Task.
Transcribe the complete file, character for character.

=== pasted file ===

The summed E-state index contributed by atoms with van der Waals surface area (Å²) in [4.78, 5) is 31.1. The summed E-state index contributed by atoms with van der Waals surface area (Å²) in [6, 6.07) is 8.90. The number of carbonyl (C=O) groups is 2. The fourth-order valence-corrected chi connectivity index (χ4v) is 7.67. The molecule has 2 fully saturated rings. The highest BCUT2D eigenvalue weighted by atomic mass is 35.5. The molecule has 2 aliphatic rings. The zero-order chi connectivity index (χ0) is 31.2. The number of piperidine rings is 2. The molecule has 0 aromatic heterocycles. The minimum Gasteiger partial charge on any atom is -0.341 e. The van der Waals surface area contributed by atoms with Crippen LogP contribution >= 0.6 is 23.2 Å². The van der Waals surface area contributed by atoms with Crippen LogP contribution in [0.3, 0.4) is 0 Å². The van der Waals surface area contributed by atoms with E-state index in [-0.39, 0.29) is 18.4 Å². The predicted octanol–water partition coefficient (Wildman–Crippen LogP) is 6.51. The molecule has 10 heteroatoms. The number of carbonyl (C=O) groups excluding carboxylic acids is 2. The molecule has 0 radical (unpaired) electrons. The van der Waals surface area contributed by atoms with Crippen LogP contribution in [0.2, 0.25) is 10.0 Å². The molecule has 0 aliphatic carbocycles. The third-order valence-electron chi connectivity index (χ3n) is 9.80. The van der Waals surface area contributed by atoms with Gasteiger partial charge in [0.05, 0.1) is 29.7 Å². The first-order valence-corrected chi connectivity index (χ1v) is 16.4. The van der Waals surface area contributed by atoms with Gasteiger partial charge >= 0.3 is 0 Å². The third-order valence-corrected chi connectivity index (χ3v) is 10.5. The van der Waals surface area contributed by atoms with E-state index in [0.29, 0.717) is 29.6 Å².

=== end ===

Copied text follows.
The summed E-state index contributed by atoms with van der Waals surface area (Å²) in [4.78, 5) is 31.1. The summed E-state index contributed by atoms with van der Waals surface area (Å²) in [6, 6.07) is 8.90. The number of carbonyl (C=O) groups is 2. The fourth-order valence-corrected chi connectivity index (χ4v) is 7.67. The molecule has 2 fully saturated rings. The highest BCUT2D eigenvalue weighted by atomic mass is 35.5. The molecule has 2 aliphatic rings. The zero-order chi connectivity index (χ0) is 31.2. The number of piperidine rings is 2. The molecule has 0 aromatic heterocycles. The minimum Gasteiger partial charge on any atom is -0.341 e. The van der Waals surface area contributed by atoms with Crippen LogP contribution >= 0.6 is 23.2 Å². The van der Waals surface area contributed by atoms with Crippen LogP contribution in [0.3, 0.4) is 0 Å². The van der Waals surface area contributed by atoms with E-state index in [-0.39, 0.29) is 18.4 Å². The predicted octanol–water partition coefficient (Wildman–Crippen LogP) is 6.51. The molecule has 10 heteroatoms. The number of carbonyl (C=O) groups excluding carboxylic acids is 2. The molecule has 0 radical (unpaired) electrons. The van der Waals surface area contributed by atoms with Crippen LogP contribution in [0.2, 0.25) is 10.0 Å². The molecule has 0 aliphatic carbocycles. The third-order valence-electron chi connectivity index (χ3n) is 9.80. The van der Waals surface area contributed by atoms with Gasteiger partial charge in [0.05, 0.1) is 29.7 Å². The first-order valence-corrected chi connectivity index (χ1v) is 16.4. The van der Waals surface area contributed by atoms with Gasteiger partial charge >= 0.3 is 0 Å². The third-order valence-corrected chi connectivity index (χ3v) is 10.5. The van der Waals surface area contributed by atoms with E-state index in [0.29, 0.717) is 29.6 Å².